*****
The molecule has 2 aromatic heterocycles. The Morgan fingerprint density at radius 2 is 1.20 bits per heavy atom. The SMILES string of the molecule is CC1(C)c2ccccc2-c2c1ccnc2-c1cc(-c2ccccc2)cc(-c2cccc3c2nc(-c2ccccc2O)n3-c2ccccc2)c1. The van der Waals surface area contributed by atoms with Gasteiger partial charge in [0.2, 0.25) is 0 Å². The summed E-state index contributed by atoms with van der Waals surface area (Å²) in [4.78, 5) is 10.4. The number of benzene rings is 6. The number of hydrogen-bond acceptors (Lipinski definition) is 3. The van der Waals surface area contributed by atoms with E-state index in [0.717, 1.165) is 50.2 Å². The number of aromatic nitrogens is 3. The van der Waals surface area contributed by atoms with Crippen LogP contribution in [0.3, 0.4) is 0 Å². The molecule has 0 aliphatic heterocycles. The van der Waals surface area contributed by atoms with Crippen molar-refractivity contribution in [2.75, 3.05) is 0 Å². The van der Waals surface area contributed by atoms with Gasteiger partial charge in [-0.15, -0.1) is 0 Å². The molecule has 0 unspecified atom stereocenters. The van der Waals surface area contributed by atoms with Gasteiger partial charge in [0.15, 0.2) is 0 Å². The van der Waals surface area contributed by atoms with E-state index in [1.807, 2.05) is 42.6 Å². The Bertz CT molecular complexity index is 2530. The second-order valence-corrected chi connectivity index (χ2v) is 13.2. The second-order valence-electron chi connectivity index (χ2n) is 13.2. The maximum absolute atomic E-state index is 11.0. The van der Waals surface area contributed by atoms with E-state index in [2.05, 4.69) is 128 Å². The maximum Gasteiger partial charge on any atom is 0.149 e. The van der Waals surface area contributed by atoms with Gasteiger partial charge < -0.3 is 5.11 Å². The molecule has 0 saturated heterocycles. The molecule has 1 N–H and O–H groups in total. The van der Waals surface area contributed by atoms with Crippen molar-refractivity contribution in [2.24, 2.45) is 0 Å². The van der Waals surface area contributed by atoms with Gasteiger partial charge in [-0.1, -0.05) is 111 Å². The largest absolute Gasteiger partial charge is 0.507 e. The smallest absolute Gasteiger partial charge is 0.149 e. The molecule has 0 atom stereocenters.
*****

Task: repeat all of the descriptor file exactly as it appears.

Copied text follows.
The molecule has 2 aromatic heterocycles. The Morgan fingerprint density at radius 2 is 1.20 bits per heavy atom. The SMILES string of the molecule is CC1(C)c2ccccc2-c2c1ccnc2-c1cc(-c2ccccc2)cc(-c2cccc3c2nc(-c2ccccc2O)n3-c2ccccc2)c1. The van der Waals surface area contributed by atoms with Gasteiger partial charge in [0.2, 0.25) is 0 Å². The summed E-state index contributed by atoms with van der Waals surface area (Å²) in [4.78, 5) is 10.4. The number of benzene rings is 6. The number of hydrogen-bond acceptors (Lipinski definition) is 3. The van der Waals surface area contributed by atoms with E-state index in [0.717, 1.165) is 50.2 Å². The number of aromatic nitrogens is 3. The van der Waals surface area contributed by atoms with Crippen LogP contribution in [0.3, 0.4) is 0 Å². The molecule has 0 aliphatic heterocycles. The van der Waals surface area contributed by atoms with Crippen molar-refractivity contribution in [2.75, 3.05) is 0 Å². The van der Waals surface area contributed by atoms with Gasteiger partial charge in [-0.15, -0.1) is 0 Å². The molecule has 0 unspecified atom stereocenters. The van der Waals surface area contributed by atoms with Gasteiger partial charge in [0.15, 0.2) is 0 Å². The van der Waals surface area contributed by atoms with E-state index in [1.807, 2.05) is 42.6 Å². The Bertz CT molecular complexity index is 2530. The second-order valence-corrected chi connectivity index (χ2v) is 13.2. The second-order valence-electron chi connectivity index (χ2n) is 13.2. The maximum absolute atomic E-state index is 11.0. The van der Waals surface area contributed by atoms with E-state index in [2.05, 4.69) is 128 Å². The maximum Gasteiger partial charge on any atom is 0.149 e. The van der Waals surface area contributed by atoms with Gasteiger partial charge < -0.3 is 5.11 Å². The molecule has 0 saturated heterocycles. The molecule has 1 N–H and O–H groups in total. The van der Waals surface area contributed by atoms with Crippen molar-refractivity contribution in [2.24, 2.45) is 0 Å². The van der Waals surface area contributed by atoms with Gasteiger partial charge in [-0.1, -0.05) is 111 Å². The largest absolute Gasteiger partial charge is 0.507 e. The smallest absolute Gasteiger partial charge is 0.149 e. The molecule has 0 atom stereocenters.